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Living and Learning : Dorm Life Gives High School Kids a Chance to Succeed


LONG BEACH AREA — With her divorced mother working full time, 17-year-old Shalana McGhee had to do the washing, ironing, cleaning, cooking and baby-sitting at home when child-care arrangements fell through.

She was so anxious to keep up with her studies, however, that one day she dressed her 6- and 8-year-old sisters and took them with her on the school bus to her classes at the California Academy of Mathematics and Science.

"I had a project due . . . I had to come to school," says the lanky teen-ager, a senior at the academy, a high school on the Carson campus of Cal State University, Dominguez Hills.

Because the academy is not insured to transport younger children, Shalana's trip with her sisters caused a ruckus. But

it also brought home to academy officials why her grades were dropping dramatically.

Shalana was moved into a university dorm with 11 other academy students, who, like her, had home lives that threatened to sink them academically. The dorm program, begun in 1992, is working for Shalana. Today, the would-be pharmacist is pulling A's and Bs.

"Shalana's problem was so bad she used to fall asleep in school," says Sandra Elliott, who helped set up the program. She and two other teachers live in the dorms.

Founded four years ago by eight area school districts, including Long Beach Unified and Compton Unified, the academy seeks to increase the number of women and minorities headed for math and science careers. Eighty-three percent of the 481 students this school year are minorities.

The dorm program, underwritten by two foundations, is a graphic illustration of what it takes to accommodate largely low-income students who are bright but find it hard to balance school with the burdens of home life.

Before he moved into the dorm, 17-year-old Alex Caro shared a three-bedroom house in Huntington Park with his parents and four younger siblings. He had no quiet place to study.

"There's a lot of distractions," he says. "Mostly there's a lot of kids."

Exhaustion drove some of the students into the dorms--in some cases because they lived so far away. They had to rise before dawn and ride two hours by bus to get to the academy each morning. They got home so late at night, they often labored past midnight trying to keep up with the rigorous curriculum, which includes college science and math courses.

"It got to the point," recalls Jess Farias, who lives with his mother and younger sister in Los Angeles at Vermont Avenue and 23rd Street, "where my mother would drive me a lot so I could sleep more. But, then, she was late for her job. . . . I'm doing this to make it easier on her."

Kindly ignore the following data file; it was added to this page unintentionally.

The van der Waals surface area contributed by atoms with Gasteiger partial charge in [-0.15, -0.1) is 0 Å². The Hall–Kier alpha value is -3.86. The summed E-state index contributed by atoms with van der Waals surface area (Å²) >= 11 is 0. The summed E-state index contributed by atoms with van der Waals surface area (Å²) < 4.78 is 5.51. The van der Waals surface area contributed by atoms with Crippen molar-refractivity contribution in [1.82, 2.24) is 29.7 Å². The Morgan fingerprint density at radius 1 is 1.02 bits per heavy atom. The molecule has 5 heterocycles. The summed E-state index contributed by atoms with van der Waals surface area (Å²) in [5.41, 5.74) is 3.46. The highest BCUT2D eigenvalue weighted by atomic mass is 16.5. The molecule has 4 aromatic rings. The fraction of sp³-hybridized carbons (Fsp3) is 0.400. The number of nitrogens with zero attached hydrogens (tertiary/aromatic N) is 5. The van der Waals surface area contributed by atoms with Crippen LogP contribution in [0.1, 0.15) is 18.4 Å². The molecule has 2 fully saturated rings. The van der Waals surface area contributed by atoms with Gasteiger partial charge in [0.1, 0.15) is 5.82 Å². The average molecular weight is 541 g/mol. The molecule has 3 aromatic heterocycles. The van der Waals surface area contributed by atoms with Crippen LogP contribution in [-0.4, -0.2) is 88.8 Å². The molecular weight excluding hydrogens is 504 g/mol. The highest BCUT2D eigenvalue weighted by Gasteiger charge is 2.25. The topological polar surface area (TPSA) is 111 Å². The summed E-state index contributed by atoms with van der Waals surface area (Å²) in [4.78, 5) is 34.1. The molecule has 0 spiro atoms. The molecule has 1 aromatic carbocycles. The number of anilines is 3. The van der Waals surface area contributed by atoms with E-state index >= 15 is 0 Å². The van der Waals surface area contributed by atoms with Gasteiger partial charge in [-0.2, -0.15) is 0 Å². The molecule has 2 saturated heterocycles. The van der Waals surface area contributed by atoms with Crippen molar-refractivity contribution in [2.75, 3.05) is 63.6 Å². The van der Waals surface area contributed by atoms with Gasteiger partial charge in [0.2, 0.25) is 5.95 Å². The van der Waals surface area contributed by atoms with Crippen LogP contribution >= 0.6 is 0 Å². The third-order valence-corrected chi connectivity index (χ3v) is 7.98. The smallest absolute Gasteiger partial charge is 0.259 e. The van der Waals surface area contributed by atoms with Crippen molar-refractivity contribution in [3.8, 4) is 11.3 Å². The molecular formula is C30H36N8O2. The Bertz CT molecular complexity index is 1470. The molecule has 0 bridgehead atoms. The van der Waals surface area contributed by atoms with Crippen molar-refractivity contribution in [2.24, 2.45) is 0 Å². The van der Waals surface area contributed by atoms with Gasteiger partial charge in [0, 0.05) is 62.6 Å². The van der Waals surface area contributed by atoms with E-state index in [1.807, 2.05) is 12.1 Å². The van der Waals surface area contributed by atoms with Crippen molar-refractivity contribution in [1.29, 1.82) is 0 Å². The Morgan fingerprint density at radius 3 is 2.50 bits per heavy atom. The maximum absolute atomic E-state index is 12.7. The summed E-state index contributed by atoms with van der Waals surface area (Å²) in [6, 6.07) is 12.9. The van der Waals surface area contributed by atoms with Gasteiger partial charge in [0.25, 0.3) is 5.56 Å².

For other of the students, home life became too painful for them to cope, with or without heavy academic demands.

"My parents have, like, an unstable marriage," says Irma Hernandez, 17. "I'd be going back and forth to my brother's a lot. Now, my brother takes care of me."

Irma's older brother, a truck driver, pays the $30 a week she needs to cover food costs in the dorm because their father, she says, refused to pay it.

"The only thing I miss about home," Irma says, "is my little sister (age 10). She calls all the time. She called tonight because she needed help with her homework."

What Irma likes best about dorm living, she says, is that when she has trouble with her studies she can ask other students or a teacher for help or go to the nearby college library. "And I don't have to listen to my parents fight or anything like that," she adds.

For Jessica Morales, also 17, the dorms provided an escape from a situation that had become so painful her grades were near failing. She had to baby-sit for two younger half-siblings and did not get along with her stepfather. Her parents refused to pay the $30 a week for food, she says, so a grandfather stepped in to pay it.

"(My parents) made me feel I was being selfish because I wanted to live here and go to school," she says.

Andre Farmer, 17, doesn't talk much about his family except to say that he doesn't communicate with his father and that his mother and sisters don't value education as he does. "I've been told the only thing you have in life is your education," Andre says.

When his mother and sisters moved to Northern California, Andre found a family who took him in, so he has a place to go on weekends.

Some of the students want to live in a dorm because their neighborhoods are simply too hazardous. One is Jermaine Augustus, who is 17 and the youngest of 10 children, and hopes to study chemistry or biomedicine in college. He lives with his mother in an apartment near the Los Angeles Coliseum.

Not only did Jermaine have a long bus ride each day to school, but his neighbors were noisy and destroyed his science project. Andre was cultivating bean sprouts, measuring the progress of each container crop as it related to the different amounts of light it received.

He used to put the sprouts on the apartment house balcony for part of the day, with Jermaine's mother watching over them. Then, one day, "when I got home, they were all crushed," Jermaine recalls.

Zalika Davis refers to her home as a place where there was always a "lot of fussing going on." Her parents at one point had a family of 13. "My mom had all these foster children and most of them were drug babies and everything," Zalika says.

The students live four to each dorm apartment, with the academy and the university paying for everything but food. All the students go home on weekends but several said they can't wait to return on Sunday night, even though the routine is strict. They have to be in by 9:30 p.m. and they must share cleaning and cooking chores.

"It's like a family away from home," says 17-year-old Justin Reid. "Andre and Jermaine are like my brothers."

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